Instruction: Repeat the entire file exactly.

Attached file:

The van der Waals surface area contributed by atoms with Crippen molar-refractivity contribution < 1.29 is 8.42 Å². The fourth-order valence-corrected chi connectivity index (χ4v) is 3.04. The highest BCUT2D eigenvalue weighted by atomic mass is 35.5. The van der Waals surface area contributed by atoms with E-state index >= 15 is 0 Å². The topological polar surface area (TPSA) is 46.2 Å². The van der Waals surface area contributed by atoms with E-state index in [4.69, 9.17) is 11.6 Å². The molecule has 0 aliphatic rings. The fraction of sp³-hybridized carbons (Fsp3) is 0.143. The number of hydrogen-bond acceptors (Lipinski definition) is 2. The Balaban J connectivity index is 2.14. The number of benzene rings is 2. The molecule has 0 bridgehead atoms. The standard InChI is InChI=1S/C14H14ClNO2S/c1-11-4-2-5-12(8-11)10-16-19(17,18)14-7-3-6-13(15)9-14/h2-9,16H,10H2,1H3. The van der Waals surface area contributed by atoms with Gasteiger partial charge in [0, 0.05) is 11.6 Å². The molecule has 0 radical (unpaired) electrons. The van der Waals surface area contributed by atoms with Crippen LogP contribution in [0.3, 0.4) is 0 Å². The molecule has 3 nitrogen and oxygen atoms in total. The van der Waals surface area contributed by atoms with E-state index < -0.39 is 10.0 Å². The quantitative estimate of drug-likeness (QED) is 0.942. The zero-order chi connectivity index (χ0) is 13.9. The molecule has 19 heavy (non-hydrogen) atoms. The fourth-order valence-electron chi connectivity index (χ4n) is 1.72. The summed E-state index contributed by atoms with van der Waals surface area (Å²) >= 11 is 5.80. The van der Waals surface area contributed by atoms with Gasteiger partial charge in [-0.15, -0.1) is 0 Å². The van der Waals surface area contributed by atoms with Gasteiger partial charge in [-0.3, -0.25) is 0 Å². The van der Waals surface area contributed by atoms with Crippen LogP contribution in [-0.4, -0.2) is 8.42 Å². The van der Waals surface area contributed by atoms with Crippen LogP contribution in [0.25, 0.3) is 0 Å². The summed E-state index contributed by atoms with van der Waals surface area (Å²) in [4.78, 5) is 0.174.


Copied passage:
The van der Waals surface area contributed by atoms with Crippen molar-refractivity contribution < 1.29 is 8.42 Å². The fourth-order valence-corrected chi connectivity index (χ4v) is 3.04. The highest BCUT2D eigenvalue weighted by atomic mass is 35.5. The van der Waals surface area contributed by atoms with E-state index >= 15 is 0 Å². The topological polar surface area (TPSA) is 46.2 Å². The van der Waals surface area contributed by atoms with E-state index in [4.69, 9.17) is 11.6 Å². The molecule has 0 aliphatic rings. The fraction of sp³-hybridized carbons (Fsp3) is 0.143. The number of hydrogen-bond acceptors (Lipinski definition) is 2. The Balaban J connectivity index is 2.14. The number of benzene rings is 2. The molecule has 0 bridgehead atoms. The standard InChI is InChI=1S/C14H14ClNO2S/c1-11-4-2-5-12(8-11)10-16-19(17,18)14-7-3-6-13(15)9-14/h2-9,16H,10H2,1H3. The van der Waals surface area contributed by atoms with Gasteiger partial charge in [0, 0.05) is 11.6 Å². The molecule has 0 radical (unpaired) electrons. The van der Waals surface area contributed by atoms with Crippen LogP contribution in [0.3, 0.4) is 0 Å². The molecule has 3 nitrogen and oxygen atoms in total. The van der Waals surface area contributed by atoms with E-state index < -0.39 is 10.0 Å². The quantitative estimate of drug-likeness (QED) is 0.942. The zero-order chi connectivity index (χ0) is 13.9. The molecule has 19 heavy (non-hydrogen) atoms. The fourth-order valence-electron chi connectivity index (χ4n) is 1.72. The summed E-state index contributed by atoms with van der Waals surface area (Å²) >= 11 is 5.80. The van der Waals surface area contributed by atoms with Gasteiger partial charge in [-0.15, -0.1) is 0 Å². The van der Waals surface area contributed by atoms with Gasteiger partial charge in [-0.3, -0.25) is 0 Å². The van der Waals surface area contributed by atoms with Crippen LogP contribution in [-0.4, -0.2) is 8.42 Å². The van der Waals surface area contributed by atoms with Crippen LogP contribution in [0.25, 0.3) is 0 Å². The summed E-state index contributed by atoms with van der Waals surface area (Å²) in [4.78, 5) is 0.174.